Prison Writing

Thursday, September 15th, 2011 by Rachel

The following is taken from an email that I just sent to my grandmother in Arizona. About a month ago, she mailed me Crossing the Yard: Thirty Years as a Prison Volunteer by Richard Shelton. I enjoyed this book and definitely think it’s worth reading.


I’ve been familiar with prison writing for some time now, but this book brought me an extensive glance into the prison world. I had some colleagues at NAU who taught classes at the local prison. Here at Georgia College, as part of our Arts & Letters journal staff, I read submissions and I received several from inmates in prison. Though I’ve heard several of my colleagues make offhand remarks about the writing and I never received anything that I deemed worthy of passing up to the Poetry editor, I always made sure to return the original poems (usually handwritten on notebook paper) in the included self-addressed stamp envelope along with the rejection notification. It broke my heart that people would send off their only copy of poems. I’m sure many prisoners don’t receive their work back.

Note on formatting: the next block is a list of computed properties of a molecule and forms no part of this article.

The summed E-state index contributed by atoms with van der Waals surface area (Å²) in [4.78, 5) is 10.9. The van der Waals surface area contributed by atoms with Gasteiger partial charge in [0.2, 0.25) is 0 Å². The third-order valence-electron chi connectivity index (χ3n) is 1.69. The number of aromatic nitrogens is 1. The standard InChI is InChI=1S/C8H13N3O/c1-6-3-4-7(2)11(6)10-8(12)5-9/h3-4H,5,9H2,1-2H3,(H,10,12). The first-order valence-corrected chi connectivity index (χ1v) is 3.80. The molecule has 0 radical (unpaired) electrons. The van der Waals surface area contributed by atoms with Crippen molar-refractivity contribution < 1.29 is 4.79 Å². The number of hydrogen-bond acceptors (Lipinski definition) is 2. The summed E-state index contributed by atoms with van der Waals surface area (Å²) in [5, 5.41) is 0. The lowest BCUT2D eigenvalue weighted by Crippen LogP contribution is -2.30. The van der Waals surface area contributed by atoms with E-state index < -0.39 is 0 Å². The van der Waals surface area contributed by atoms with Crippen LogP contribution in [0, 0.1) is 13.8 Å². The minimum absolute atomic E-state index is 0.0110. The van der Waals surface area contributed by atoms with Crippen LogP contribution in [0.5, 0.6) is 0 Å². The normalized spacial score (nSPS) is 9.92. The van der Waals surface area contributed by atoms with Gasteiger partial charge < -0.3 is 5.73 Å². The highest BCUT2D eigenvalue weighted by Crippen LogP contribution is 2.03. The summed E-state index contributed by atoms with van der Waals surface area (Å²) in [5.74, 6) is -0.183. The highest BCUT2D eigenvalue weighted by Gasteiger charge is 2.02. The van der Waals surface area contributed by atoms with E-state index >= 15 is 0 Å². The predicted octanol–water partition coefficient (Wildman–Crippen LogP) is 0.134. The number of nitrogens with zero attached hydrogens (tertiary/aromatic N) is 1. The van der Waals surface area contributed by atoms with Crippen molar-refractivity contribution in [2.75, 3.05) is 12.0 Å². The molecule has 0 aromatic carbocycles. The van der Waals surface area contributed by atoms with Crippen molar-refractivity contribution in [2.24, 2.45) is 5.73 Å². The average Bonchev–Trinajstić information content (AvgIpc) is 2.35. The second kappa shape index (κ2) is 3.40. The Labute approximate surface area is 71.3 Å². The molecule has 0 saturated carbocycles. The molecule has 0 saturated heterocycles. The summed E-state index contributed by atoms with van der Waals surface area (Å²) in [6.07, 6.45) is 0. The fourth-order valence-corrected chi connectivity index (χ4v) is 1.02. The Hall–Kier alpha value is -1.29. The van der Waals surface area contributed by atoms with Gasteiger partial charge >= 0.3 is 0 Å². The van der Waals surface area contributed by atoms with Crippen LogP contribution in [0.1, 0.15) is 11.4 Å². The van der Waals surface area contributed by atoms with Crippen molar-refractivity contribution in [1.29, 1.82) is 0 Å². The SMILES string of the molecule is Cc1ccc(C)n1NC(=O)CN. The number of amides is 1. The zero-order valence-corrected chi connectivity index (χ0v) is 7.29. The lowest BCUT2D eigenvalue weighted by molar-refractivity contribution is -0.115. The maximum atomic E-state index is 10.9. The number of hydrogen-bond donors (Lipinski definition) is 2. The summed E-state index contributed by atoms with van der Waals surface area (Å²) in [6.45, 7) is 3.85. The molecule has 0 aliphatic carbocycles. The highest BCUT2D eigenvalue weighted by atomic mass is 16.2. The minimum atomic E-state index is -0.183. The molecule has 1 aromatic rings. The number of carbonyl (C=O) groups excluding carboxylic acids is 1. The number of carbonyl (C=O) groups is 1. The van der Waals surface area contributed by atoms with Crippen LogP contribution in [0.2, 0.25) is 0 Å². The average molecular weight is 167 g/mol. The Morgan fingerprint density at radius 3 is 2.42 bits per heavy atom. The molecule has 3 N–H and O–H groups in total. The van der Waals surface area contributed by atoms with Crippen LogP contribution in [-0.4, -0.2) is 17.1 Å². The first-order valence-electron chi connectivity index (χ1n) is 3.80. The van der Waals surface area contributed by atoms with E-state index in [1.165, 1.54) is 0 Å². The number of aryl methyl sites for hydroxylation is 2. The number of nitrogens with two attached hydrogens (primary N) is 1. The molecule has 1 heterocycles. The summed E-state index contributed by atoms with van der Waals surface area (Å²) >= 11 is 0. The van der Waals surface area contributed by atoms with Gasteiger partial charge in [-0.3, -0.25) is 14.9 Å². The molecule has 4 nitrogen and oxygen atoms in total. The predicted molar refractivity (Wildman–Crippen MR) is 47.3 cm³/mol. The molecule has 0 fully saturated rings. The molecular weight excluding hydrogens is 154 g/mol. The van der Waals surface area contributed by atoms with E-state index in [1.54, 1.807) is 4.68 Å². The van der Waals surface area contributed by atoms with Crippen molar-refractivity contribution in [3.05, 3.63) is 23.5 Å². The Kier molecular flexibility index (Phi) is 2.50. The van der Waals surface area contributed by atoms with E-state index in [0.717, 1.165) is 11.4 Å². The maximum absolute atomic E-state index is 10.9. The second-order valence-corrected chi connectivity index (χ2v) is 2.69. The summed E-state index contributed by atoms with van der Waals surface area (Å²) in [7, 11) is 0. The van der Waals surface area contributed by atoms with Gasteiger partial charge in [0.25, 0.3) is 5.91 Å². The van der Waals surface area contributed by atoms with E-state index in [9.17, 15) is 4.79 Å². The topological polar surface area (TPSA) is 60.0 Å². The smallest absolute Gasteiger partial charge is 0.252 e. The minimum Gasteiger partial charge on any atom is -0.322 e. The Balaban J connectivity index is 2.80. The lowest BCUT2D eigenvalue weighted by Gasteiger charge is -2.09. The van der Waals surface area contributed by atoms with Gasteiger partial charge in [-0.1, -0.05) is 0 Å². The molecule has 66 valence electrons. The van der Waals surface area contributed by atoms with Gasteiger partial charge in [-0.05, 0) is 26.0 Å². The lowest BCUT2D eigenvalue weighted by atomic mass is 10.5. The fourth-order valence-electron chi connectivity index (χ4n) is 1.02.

I tried to enroll in the PEN Mentoring Program, serving as an anonymous mentor who corresponds with a prisoner through mail, but they have “enough” volunteers for 2011, and they “may” need more help in 2012. I don’t see how you can ever have too many volunteers, when it seems as though there are many, many prisoners out there who want to write and have others see/critique their writing, but for some reason they’ve got a cap on it.


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